Connecting with Farmers

Logo of Rocky River Local FoodsBy Jean Blish Siers *

I enjoy my job for many different reasons. I love being in the fields in the summer, working with volunteers to save as much food as possible. I love meeting the folks who receive our food, knowing that as a Society of St. Andrew representative, I play a part in bringing something healthy and delicious to someone who might not get fresh produce often.  Last week, I attended the Southern Piedmont Local Food Producers Conference in Monroe, NC, and was reminded of one of the biggest reasons I love my job: talking with farmers who work the land and share their bounty.

Sponsored by Rocky River Local Foods and North Carolina Extension, this is a relatively new conference. Its goals are to educate and to connect, stressing the importance of local foods on the economy and the environment. The day is filled with classes and programs about native pollinators, new ways to raise blueberries, expanding agri-tourism, and finding ways to use social media to get products from farm to customers. A busy trade show, it featured everyone from seed companies to app creators.

A wide variety of growers stopped by my booth. Some have worked with us for years and just came by to chat. Others were newer to farming or simply had not heard of us. They came from farms ranging from hundreds of acres to less than an acre. Even those who produced things we wouldn’t necessarily glean were interested in what we do and why we do it. It reinforced my belief that farmers don’t raise things simply to throw them away.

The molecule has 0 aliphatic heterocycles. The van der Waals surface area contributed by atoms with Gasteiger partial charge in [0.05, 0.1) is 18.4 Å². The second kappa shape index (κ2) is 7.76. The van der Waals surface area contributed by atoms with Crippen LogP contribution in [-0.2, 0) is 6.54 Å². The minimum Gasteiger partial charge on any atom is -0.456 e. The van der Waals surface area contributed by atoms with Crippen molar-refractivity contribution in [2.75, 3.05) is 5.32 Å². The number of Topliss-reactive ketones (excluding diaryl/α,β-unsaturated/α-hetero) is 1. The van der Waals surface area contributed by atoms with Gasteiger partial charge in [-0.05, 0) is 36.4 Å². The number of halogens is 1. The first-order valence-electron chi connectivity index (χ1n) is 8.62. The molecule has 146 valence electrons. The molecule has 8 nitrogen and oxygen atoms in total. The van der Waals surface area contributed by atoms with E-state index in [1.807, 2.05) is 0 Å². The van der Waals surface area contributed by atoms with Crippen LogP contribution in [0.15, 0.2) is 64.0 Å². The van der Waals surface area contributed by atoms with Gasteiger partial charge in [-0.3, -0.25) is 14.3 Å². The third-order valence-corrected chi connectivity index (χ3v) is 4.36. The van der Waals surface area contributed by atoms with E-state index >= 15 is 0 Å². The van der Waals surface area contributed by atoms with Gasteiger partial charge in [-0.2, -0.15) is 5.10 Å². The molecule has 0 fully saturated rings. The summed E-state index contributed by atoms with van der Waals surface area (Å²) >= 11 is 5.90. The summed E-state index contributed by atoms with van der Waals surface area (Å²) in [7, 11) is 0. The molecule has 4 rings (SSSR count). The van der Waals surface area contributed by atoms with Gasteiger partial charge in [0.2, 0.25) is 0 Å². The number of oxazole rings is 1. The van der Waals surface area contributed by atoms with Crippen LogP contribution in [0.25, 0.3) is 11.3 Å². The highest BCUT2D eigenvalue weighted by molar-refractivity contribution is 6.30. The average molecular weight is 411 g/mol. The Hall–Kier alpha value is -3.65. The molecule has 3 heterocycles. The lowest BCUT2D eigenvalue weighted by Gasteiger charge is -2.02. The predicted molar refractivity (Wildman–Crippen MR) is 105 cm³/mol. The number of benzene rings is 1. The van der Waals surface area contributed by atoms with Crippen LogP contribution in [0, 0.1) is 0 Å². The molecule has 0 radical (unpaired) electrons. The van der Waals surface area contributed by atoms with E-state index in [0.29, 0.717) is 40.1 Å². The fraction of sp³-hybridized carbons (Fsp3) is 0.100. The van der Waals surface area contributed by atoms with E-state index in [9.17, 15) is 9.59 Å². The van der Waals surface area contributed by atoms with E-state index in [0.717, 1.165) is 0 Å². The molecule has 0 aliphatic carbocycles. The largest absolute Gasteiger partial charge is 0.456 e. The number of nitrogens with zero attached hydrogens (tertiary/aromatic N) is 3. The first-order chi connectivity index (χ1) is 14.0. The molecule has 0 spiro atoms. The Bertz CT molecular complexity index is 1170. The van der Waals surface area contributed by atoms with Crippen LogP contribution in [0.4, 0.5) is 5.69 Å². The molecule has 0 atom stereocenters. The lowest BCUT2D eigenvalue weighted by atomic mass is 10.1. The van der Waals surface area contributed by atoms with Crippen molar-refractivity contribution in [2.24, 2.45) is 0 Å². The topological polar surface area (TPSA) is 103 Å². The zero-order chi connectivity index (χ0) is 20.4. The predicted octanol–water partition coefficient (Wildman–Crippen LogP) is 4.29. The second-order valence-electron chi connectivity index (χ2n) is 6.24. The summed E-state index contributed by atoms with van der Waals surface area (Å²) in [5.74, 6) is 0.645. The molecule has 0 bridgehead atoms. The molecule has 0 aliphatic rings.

I came home having made contacts with growers who might share their excess with us. And I came away with renewed respect for these hardworking men and women. They have to be experts not only in agriculture, but in business and marketing as well.

It would be great if everyone had a chance to know the farmers who raise his or her food. Most of us can, if we take the time. I encourage everyone to visit a farmers market, sign up for a CSA (Community Supported Agriculture,) or stop by a farm stand this spring and pick up a bucket of strawberries that taste better than anything you’d get in the store. And feel free to let them know about Society of St. Andrew and the gleaning network. We also love to educate and to connect!

*Jean Blish Siers is SoSA’s Charlotte Area Gleaning Coordinator.